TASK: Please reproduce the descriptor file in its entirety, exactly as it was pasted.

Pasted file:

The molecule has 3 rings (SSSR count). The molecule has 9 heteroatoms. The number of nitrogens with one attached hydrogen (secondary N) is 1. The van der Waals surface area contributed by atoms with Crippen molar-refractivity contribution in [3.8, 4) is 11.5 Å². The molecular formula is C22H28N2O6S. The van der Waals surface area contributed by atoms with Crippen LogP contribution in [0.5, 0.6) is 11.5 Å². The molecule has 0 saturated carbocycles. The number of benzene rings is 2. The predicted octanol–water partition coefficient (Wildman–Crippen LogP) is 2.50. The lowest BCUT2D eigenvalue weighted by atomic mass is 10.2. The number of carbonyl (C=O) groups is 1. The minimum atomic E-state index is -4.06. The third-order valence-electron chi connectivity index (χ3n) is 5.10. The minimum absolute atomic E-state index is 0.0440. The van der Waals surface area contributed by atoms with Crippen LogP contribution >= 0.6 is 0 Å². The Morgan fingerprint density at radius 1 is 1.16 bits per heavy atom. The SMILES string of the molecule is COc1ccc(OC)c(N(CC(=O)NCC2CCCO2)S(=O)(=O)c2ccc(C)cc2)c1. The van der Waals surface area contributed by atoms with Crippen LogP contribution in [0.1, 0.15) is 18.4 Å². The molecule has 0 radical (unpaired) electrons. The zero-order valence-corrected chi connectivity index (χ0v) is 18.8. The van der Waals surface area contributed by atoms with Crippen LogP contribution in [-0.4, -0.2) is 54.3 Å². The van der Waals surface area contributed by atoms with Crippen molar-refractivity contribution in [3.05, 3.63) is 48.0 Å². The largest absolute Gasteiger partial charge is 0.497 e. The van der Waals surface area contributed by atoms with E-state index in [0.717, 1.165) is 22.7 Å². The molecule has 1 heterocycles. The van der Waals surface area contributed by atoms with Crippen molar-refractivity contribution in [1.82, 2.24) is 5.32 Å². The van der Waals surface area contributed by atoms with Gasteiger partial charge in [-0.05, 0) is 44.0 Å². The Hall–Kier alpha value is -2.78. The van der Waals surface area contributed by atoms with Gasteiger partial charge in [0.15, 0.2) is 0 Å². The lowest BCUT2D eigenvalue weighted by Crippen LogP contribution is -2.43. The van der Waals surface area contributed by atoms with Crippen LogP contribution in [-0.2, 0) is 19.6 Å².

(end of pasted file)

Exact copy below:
The molecule has 3 rings (SSSR count). The molecule has 9 heteroatoms. The number of nitrogens with one attached hydrogen (secondary N) is 1. The van der Waals surface area contributed by atoms with Crippen molar-refractivity contribution in [3.8, 4) is 11.5 Å². The molecular formula is C22H28N2O6S. The van der Waals surface area contributed by atoms with Crippen LogP contribution in [0.5, 0.6) is 11.5 Å². The molecule has 0 saturated carbocycles. The number of benzene rings is 2. The predicted octanol–water partition coefficient (Wildman–Crippen LogP) is 2.50. The lowest BCUT2D eigenvalue weighted by atomic mass is 10.2. The number of carbonyl (C=O) groups is 1. The minimum atomic E-state index is -4.06. The third-order valence-electron chi connectivity index (χ3n) is 5.10. The minimum absolute atomic E-state index is 0.0440. The van der Waals surface area contributed by atoms with Crippen LogP contribution >= 0.6 is 0 Å². The Morgan fingerprint density at radius 1 is 1.16 bits per heavy atom. The SMILES string of the molecule is COc1ccc(OC)c(N(CC(=O)NCC2CCCO2)S(=O)(=O)c2ccc(C)cc2)c1. The van der Waals surface area contributed by atoms with Crippen LogP contribution in [0.1, 0.15) is 18.4 Å². The molecule has 0 radical (unpaired) electrons. The zero-order valence-corrected chi connectivity index (χ0v) is 18.8. The van der Waals surface area contributed by atoms with Crippen LogP contribution in [-0.4, -0.2) is 54.3 Å². The van der Waals surface area contributed by atoms with Crippen molar-refractivity contribution in [3.05, 3.63) is 48.0 Å². The largest absolute Gasteiger partial charge is 0.497 e. The van der Waals surface area contributed by atoms with E-state index in [0.717, 1.165) is 22.7 Å². The molecule has 1 heterocycles. The van der Waals surface area contributed by atoms with Crippen molar-refractivity contribution in [1.82, 2.24) is 5.32 Å². The van der Waals surface area contributed by atoms with Gasteiger partial charge in [-0.05, 0) is 44.0 Å². The Hall–Kier alpha value is -2.78. The van der Waals surface area contributed by atoms with Gasteiger partial charge in [0.15, 0.2) is 0 Å². The lowest BCUT2D eigenvalue weighted by Crippen LogP contribution is -2.43. The van der Waals surface area contributed by atoms with Crippen LogP contribution in [-0.2, 0) is 19.6 Å².